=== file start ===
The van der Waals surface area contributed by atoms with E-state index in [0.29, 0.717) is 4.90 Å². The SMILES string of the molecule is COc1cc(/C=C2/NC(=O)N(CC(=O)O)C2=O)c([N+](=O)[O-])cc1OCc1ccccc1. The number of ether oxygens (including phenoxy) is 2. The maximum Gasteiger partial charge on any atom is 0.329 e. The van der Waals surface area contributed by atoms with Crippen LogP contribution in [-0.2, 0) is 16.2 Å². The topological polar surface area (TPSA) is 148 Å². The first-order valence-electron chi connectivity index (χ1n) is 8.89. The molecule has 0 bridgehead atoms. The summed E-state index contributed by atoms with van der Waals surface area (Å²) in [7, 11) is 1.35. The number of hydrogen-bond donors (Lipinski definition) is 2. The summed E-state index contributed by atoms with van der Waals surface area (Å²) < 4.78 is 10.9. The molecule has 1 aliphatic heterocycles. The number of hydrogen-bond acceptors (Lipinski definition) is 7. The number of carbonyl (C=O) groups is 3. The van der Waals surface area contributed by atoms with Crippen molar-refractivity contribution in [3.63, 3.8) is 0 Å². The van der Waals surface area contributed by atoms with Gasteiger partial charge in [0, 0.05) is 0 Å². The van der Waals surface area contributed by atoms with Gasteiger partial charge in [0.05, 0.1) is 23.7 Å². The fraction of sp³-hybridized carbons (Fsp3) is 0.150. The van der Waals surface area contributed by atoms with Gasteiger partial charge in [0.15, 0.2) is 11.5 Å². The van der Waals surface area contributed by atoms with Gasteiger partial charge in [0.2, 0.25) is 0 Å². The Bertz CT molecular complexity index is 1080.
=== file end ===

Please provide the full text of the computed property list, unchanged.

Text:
The van der Waals surface area contributed by atoms with E-state index in [0.29, 0.717) is 4.90 Å². The SMILES string of the molecule is COc1cc(/C=C2/NC(=O)N(CC(=O)O)C2=O)c([N+](=O)[O-])cc1OCc1ccccc1. The number of ether oxygens (including phenoxy) is 2. The maximum Gasteiger partial charge on any atom is 0.329 e. The van der Waals surface area contributed by atoms with Crippen LogP contribution in [-0.2, 0) is 16.2 Å². The topological polar surface area (TPSA) is 148 Å². The first-order valence-electron chi connectivity index (χ1n) is 8.89. The molecule has 0 bridgehead atoms. The summed E-state index contributed by atoms with van der Waals surface area (Å²) in [7, 11) is 1.35. The number of hydrogen-bond donors (Lipinski definition) is 2. The summed E-state index contributed by atoms with van der Waals surface area (Å²) < 4.78 is 10.9. The molecule has 1 aliphatic heterocycles. The number of hydrogen-bond acceptors (Lipinski definition) is 7. The number of carbonyl (C=O) groups is 3. The van der Waals surface area contributed by atoms with Crippen molar-refractivity contribution in [3.63, 3.8) is 0 Å². The van der Waals surface area contributed by atoms with Gasteiger partial charge in [0, 0.05) is 0 Å². The van der Waals surface area contributed by atoms with Gasteiger partial charge in [0.05, 0.1) is 23.7 Å². The fraction of sp³-hybridized carbons (Fsp3) is 0.150. The van der Waals surface area contributed by atoms with Gasteiger partial charge in [0.15, 0.2) is 11.5 Å². The van der Waals surface area contributed by atoms with Gasteiger partial charge in [0.2, 0.25) is 0 Å². The Bertz CT molecular complexity index is 1080.